Tyrion paid her a gold dragon for sex and then divorced her.

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Obviously, open mockery and general disrespect towards your vassals or anyone you may have dealings with is not a good kind of policy anywhere, and Hoster could have used the advice of a psychologist / P.R. manager in many respects. Yet, if Dunk wanted to throw little Walder down a well, it is strong indication to me that many of Walder's faults were due to personality rather than created by the hardships he endured in his long life.

While Hoster could have been less openly disdainful towards Freys in general, I can't fault him for not marrying one of his children into House Frey. When a daughter of House Tully and the heir to the Lord of Winterfell get married, it is as good a long-term alliance as you can get in Westeros, because the families are small and it is likely that they will stick together. Both Hoster and Stark had children by one wife only, so no competing "subfamilies" in House Tully or House Stark to start with.

Now, when you marry a Frey... The fact is that there are Freys in many families. Look at Walder boasting that he can match your sons one by one and still have a lot of remaining sons. This, he presents as his strength, but it also means that many of his children and grandchildren are disposable, if necessary, due to their large number. Not to mention the constant competition and rivalry among the cousins coming from female lines of varying degrees of respectability. 

When the W5K started, Walder was persuaded into an alliance with House Stark despite the fact that he already had a son married into House Lannister. If Edmure had already had a Frey wife by then, it would have been clear from the start that some Freys would be abandoned by Walder in the enemy camp. Now, having a daughter married to the Tully heir could have been more advantageous for House Frey than the marriage to a Lannister woman, but if Tywin had really wanted a Frey alliance, do you think he could not have promised something that was at least as good? Either way, both in the case of a (hypothetical) Tully marriage and the actual marriage contract with the Starks, in  a war between Starks and Lannisters, Walder was to sacrifice at least one of the marriage alliances he had made (and probably many more). 

Walder Frey does not behave like a vassal during the war but like an independent player, one who has married as many children / grandchildren into various noble houses as he could. And that practically means he has been making political alliances left, right and centre. Who would take such an ally seriously, who would trust him? And that is one reason why a Frey marriage has little value. Tywin himself was outraged when his sister was promised to a Frey, and in the end, he was right - it wasn't his sister's marriage to a Frey that ensured House Frey's alliance for House Lannister, but the fact that the Lannisters appeared to be the stronger side.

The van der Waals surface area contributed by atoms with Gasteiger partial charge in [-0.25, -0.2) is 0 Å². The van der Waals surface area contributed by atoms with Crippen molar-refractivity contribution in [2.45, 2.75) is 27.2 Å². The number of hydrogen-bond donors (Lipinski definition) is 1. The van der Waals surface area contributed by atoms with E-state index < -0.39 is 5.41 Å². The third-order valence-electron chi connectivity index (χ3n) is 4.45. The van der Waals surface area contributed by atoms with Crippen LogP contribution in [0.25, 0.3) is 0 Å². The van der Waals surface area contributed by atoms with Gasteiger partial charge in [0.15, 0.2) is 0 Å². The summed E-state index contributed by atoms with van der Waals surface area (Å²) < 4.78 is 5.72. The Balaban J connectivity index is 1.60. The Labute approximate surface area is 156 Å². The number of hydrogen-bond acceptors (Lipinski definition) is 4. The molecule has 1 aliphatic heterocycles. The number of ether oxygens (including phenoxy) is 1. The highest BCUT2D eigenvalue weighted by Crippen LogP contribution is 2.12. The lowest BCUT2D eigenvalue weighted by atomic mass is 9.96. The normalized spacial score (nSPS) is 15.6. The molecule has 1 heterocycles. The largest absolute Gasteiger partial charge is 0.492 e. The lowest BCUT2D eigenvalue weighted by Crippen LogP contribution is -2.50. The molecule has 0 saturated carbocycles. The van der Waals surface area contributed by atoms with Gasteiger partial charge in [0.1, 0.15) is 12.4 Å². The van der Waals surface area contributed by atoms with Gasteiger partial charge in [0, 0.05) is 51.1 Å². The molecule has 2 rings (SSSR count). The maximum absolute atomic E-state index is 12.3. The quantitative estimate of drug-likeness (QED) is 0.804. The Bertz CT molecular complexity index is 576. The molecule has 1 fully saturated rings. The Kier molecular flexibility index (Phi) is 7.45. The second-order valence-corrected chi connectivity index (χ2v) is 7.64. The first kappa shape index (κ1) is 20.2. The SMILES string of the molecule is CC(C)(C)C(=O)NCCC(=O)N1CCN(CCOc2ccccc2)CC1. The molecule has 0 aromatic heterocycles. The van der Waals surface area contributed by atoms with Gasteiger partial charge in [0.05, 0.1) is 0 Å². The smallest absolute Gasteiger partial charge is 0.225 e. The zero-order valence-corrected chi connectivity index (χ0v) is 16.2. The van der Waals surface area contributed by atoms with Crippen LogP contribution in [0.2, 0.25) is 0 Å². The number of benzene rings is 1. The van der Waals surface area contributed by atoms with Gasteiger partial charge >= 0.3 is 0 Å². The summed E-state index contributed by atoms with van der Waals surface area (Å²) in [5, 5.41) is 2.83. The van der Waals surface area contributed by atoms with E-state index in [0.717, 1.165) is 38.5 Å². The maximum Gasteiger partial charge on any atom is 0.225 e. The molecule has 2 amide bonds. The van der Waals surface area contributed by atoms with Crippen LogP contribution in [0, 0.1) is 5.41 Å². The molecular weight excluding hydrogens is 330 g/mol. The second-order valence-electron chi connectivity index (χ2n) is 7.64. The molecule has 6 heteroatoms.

The marriage pact with Robb basically meant that the real long-term commitment was exclusively on Robb's side. The marriage was to take place after the war - i.e., after Robb had won the war. A defeated Robb was to be either dead or a prisoner, or on the run, and in no position to get married. By that time, House Frey would have long gone over to the Lannister side even if Robb had not broken his promise, I'm quite sure about that. After Theon took Winterfell and Stannis lost his battle, Walder could tell that no Frey girl would become the Queen-in-the-North in his lifetime, and, based on his previous actions, he would have wanted to get out of that alliance as soon as he could. That Robb broke his promise actually came in quite handy to him, as a way of saving face; but I wonder how long he had been negotiating with the Lannisters as well - just in case.

So, I don't think the riverlords (including Hoster) being kinder to House Frey would have considerably changed Walder's choices. He wanted to marry off his offspring into noble houses, but his commitment to any alliance only lasted while it was truly advantageous for him. 

Edited by Julia H.

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Walder Frey is a prickly man who sees insults where no insult was meant. It doesn't matter how well you treat a man like that. He'll always take offence at something and hold a grudge against you for it. He's also grasping and has an inflated opinion of himself. These are not qualities you want in a vassal.

As Julia H. explained very nicely, a marriage alliance with the Freys has limited value. Moreover, if the only way to keep one of your vassals loyal is to marry into them then your vassal is too powerful. By agreeing to a marriage you are essentially admitting that (look what happened when the Tullys did finally marry into the Freys).

Walder's late arrival during Robert's Rebellion gave Hoster the perfect excuse to limit his power by taking some land off him. Hoster also had the backing of powerful allies at this point. It really doesn't matter that Walder also owed fealty to the Targs as well. This isn't about fairness. By arriving late, he proved that he was not loyal to the Tullys, which is all the Tullys should care about. If they hadn't been as powerful, the Freys mightn't have been in a position to make demands of the Starks and Tullys in the War of the Five Kings.

Try to appease a man like Walder Frey and you just make yourself look weak. No matter how much you give him, he'll always want more.